26 June 2011
Spectacular New MSL Animation!
Posted by Ryan Anderson
You guys. Drop everything and take a look at this spectacular 11 minute animation of Curiosity landing on Mars!
If you would prefer a shorter, narrated version, then NASA has that covered too:
These new videos use a very accurate 3D rendering of the rover, so that means that finally, there are also new still images of MSL! I don’t have to keep using that same outdated picture over and over when I post!
Also, at the 5th MSL landing site workshop, I got to hang out with Doug Ellison who was involved in making these videos and I picked up a couple of pieces of trivia that I thought would be worth sharing. First of all, you might notice that the “flame” at MSL enters the martian atmosphere is blue, not orange. This was a deliberate choice: ionized CO2 glows blue, so this is a more accurate depiction of what it would really look like as MSL plunged through the upper atmosphere on Mars.
Also, you probably notices that as the capsule enters the atmosphere, it tosses a bunch of bricks overboard. These are weights used to adjust the center of mass of the capsule. First several weights are discarded to make the capsule slightly off center. This affects its tilt as it enters the atmosphere, which in turn generates lift and allows the capsule to steer to its destination. Then once that stage of entry is over, more weights are tossed overboard to level things out again. It blew my mind that, in a business where mass is the most precious commodity of all, we were sending these large bricks (if my memory serves, they are 22kg each) all the way to Mars only to toss them overboard! But it’s for a good cause: the ability to steer during re-entry is a big part of why the landing ellipse for MSL is nearly circular, while the ellipse for previous missionswas very elongated.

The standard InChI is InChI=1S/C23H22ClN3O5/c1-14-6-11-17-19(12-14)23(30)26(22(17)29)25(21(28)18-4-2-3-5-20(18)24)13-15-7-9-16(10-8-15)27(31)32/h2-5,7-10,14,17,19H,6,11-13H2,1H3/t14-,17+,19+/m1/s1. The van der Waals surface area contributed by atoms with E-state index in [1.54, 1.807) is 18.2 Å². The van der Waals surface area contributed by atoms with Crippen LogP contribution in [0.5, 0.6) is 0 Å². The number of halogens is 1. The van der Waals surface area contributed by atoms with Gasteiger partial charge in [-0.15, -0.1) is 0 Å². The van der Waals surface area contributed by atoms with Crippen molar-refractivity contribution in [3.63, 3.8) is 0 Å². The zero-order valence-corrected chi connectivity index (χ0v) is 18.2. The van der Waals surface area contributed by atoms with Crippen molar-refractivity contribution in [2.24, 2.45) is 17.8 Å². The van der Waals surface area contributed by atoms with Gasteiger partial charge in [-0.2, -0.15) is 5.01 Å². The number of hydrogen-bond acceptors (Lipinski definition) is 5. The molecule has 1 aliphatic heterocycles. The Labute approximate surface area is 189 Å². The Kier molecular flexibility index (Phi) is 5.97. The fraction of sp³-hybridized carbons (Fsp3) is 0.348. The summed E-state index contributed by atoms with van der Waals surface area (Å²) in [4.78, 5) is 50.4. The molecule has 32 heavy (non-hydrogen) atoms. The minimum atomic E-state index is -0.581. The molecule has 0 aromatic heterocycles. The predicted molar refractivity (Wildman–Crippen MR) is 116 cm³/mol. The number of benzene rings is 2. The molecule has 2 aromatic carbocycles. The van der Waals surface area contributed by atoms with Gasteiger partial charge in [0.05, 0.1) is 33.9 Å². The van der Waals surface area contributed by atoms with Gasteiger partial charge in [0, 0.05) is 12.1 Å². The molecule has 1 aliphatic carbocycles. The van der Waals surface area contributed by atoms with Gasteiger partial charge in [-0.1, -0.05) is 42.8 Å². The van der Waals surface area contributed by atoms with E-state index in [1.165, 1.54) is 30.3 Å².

Awesome stuff…but Skycrane still scares the living **** out of me!
SkyCrane scares everyone! The scariest thing is that the engineers seem extremely confident about it! I just keep telling myself that they managed to land the MERs by bouncing them, which seems at least as crazy as the SkyCrane.
Is the sky crane concept optimised for this particular missions mass or can it be used for higher mass missions in the future ?
Is the hybrid atmospheric conditions on Mars a Giant reentry test tube for the interplanetary engineers ?
Will they have to reinvent entry architecture for future manned missions ?
Perhaps a robotic mission to Hellas could use Pathfinder entry technology again.
I think the current skycrane is optimized for MSL’s mass, but unlike the airbag system, since Skycrane relies on rockets and cables, it should be able to be scaled up to larger masses. I think the heat shield becomes more difficult with large masses, although the development of MSL’s heat shield may have overcome some of those hurdles.
Not that we have to worry about anything nearly as large as MSL going to Mars any time soon… crewed missions are far off in the distant future, and the way the budget looks we will be lucky to land anything on Mars in the decade after MSL!
Its amazing what happens to cultures when they experience economic and cultural shocks that rock their belief systems.
I would not discount a one way manned mission / Direct architecture withen a decade – it would cost no more then the ISS white elephant but would become the J – missions of the 21rst century.
All that needs to be changed is the subtraction of risk withen western culture since the days of Apollo
Once you have heavy lift all you need is a HAB thats gets below the Datum somewhere , resupply every 2 years with delta heavies if further heavy lift not a option.